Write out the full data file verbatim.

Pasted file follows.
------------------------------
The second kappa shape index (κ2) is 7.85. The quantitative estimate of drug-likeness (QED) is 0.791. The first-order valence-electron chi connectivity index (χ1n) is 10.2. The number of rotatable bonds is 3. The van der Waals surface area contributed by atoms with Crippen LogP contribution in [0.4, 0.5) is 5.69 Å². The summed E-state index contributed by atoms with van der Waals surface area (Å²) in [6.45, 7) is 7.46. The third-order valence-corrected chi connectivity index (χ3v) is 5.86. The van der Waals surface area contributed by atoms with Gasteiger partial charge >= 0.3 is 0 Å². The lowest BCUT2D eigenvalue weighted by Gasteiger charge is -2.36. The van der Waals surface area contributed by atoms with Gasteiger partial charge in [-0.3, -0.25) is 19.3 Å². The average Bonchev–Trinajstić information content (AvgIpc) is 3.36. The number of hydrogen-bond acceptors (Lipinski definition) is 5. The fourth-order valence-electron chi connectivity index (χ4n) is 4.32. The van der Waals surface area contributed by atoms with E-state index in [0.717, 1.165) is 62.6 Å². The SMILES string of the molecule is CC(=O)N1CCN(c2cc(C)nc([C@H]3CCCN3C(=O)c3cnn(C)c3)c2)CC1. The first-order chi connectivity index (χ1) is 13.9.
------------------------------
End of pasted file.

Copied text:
The second kappa shape index (κ2) is 7.85. The quantitative estimate of drug-likeness (QED) is 0.791. The first-order valence-electron chi connectivity index (χ1n) is 10.2. The number of rotatable bonds is 3. The van der Waals surface area contributed by atoms with Crippen LogP contribution in [0.4, 0.5) is 5.69 Å². The summed E-state index contributed by atoms with van der Waals surface area (Å²) in [6.45, 7) is 7.46. The third-order valence-corrected chi connectivity index (χ3v) is 5.86. The van der Waals surface area contributed by atoms with Gasteiger partial charge >= 0.3 is 0 Å². The lowest BCUT2D eigenvalue weighted by Gasteiger charge is -2.36. The van der Waals surface area contributed by atoms with Gasteiger partial charge in [-0.3, -0.25) is 19.3 Å². The average Bonchev–Trinajstić information content (AvgIpc) is 3.36. The number of hydrogen-bond acceptors (Lipinski definition) is 5. The fourth-order valence-electron chi connectivity index (χ4n) is 4.32. The van der Waals surface area contributed by atoms with E-state index in [0.717, 1.165) is 62.6 Å². The SMILES string of the molecule is CC(=O)N1CCN(c2cc(C)nc([C@H]3CCCN3C(=O)c3cnn(C)c3)c2)CC1. The first-order chi connectivity index (χ1) is 13.9.